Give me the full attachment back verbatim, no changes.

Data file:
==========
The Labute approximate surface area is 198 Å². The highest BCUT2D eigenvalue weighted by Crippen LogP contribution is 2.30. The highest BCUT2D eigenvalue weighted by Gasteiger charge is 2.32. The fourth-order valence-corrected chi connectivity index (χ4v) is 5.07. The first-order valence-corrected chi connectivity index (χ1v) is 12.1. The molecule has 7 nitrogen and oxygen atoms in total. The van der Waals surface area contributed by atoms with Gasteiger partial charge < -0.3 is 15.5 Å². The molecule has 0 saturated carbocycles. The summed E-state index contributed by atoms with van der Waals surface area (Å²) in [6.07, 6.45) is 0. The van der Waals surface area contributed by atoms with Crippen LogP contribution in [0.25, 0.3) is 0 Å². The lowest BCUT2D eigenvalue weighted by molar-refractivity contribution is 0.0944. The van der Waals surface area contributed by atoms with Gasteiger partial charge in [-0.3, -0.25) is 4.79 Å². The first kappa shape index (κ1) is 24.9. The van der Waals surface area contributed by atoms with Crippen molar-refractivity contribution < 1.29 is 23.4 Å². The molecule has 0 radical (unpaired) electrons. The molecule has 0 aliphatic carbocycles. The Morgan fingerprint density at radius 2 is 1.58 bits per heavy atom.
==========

The Labute approximate surface area is 198 Å². The highest BCUT2D eigenvalue weighted by Crippen LogP contribution is 2.30. The highest BCUT2D eigenvalue weighted by Gasteiger charge is 2.32. The fourth-order valence-corrected chi connectivity index (χ4v) is 5.07. The first-order valence-corrected chi connectivity index (χ1v) is 12.1. The molecule has 7 nitrogen and oxygen atoms in total. The van der Waals surface area contributed by atoms with Gasteiger partial charge < -0.3 is 15.5 Å². The molecule has 0 saturated carbocycles. The summed E-state index contributed by atoms with van der Waals surface area (Å²) in [6.07, 6.45) is 0. The van der Waals surface area contributed by atoms with Crippen LogP contribution in [0.25, 0.3) is 0 Å². The lowest BCUT2D eigenvalue weighted by molar-refractivity contribution is 0.0944. The van der Waals surface area contributed by atoms with Gasteiger partial charge in [-0.3, -0.25) is 4.79 Å². The first kappa shape index (κ1) is 24.9. The van der Waals surface area contributed by atoms with Crippen molar-refractivity contribution < 1.29 is 23.4 Å². The molecule has 0 radical (unpaired) electrons. The molecule has 0 aliphatic carbocycles. The Morgan fingerprint density at radius 2 is 1.58 bits per heavy atom.